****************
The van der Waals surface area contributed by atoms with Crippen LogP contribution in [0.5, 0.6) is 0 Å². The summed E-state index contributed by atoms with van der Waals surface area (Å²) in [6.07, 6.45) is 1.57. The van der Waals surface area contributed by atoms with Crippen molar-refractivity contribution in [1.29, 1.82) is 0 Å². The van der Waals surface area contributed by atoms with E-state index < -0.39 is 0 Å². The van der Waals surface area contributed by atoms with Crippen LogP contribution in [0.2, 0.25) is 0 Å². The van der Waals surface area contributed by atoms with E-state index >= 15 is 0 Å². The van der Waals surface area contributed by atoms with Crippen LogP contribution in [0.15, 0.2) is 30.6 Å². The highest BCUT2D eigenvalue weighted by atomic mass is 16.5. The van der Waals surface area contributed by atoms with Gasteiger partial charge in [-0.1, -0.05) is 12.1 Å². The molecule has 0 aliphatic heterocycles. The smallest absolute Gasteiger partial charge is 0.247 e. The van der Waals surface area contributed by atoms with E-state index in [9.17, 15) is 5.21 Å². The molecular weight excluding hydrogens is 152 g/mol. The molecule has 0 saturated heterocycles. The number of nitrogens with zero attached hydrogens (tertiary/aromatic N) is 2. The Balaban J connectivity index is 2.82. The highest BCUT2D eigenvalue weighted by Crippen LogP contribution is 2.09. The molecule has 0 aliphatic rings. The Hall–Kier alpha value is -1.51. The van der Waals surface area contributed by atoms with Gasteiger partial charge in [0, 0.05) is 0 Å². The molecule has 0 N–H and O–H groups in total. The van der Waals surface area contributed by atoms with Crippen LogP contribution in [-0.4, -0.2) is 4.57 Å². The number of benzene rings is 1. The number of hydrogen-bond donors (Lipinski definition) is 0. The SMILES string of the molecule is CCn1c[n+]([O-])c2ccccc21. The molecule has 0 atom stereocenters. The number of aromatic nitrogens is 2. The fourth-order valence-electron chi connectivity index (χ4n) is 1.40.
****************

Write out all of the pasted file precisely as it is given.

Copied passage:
The van der Waals surface area contributed by atoms with Crippen LogP contribution in [0.5, 0.6) is 0 Å². The summed E-state index contributed by atoms with van der Waals surface area (Å²) in [6.07, 6.45) is 1.57. The van der Waals surface area contributed by atoms with Crippen molar-refractivity contribution in [1.29, 1.82) is 0 Å². The van der Waals surface area contributed by atoms with E-state index < -0.39 is 0 Å². The van der Waals surface area contributed by atoms with Crippen LogP contribution in [0.2, 0.25) is 0 Å². The van der Waals surface area contributed by atoms with E-state index >= 15 is 0 Å². The van der Waals surface area contributed by atoms with Crippen LogP contribution in [0.15, 0.2) is 30.6 Å². The highest BCUT2D eigenvalue weighted by atomic mass is 16.5. The van der Waals surface area contributed by atoms with Gasteiger partial charge in [-0.1, -0.05) is 12.1 Å². The molecule has 0 aliphatic heterocycles. The smallest absolute Gasteiger partial charge is 0.247 e. The van der Waals surface area contributed by atoms with E-state index in [9.17, 15) is 5.21 Å². The molecular weight excluding hydrogens is 152 g/mol. The molecule has 0 saturated heterocycles. The number of nitrogens with zero attached hydrogens (tertiary/aromatic N) is 2. The Balaban J connectivity index is 2.82. The highest BCUT2D eigenvalue weighted by Crippen LogP contribution is 2.09. The molecule has 0 aliphatic rings. The Hall–Kier alpha value is -1.51. The van der Waals surface area contributed by atoms with Gasteiger partial charge in [0, 0.05) is 0 Å². The molecule has 0 N–H and O–H groups in total. The van der Waals surface area contributed by atoms with Crippen LogP contribution in [-0.4, -0.2) is 4.57 Å². The number of benzene rings is 1. The number of hydrogen-bond donors (Lipinski definition) is 0. The SMILES string of the molecule is CCn1c[n+]([O-])c2ccccc21. The molecule has 0 atom stereocenters. The number of aromatic nitrogens is 2. The fourth-order valence-electron chi connectivity index (χ4n) is 1.40.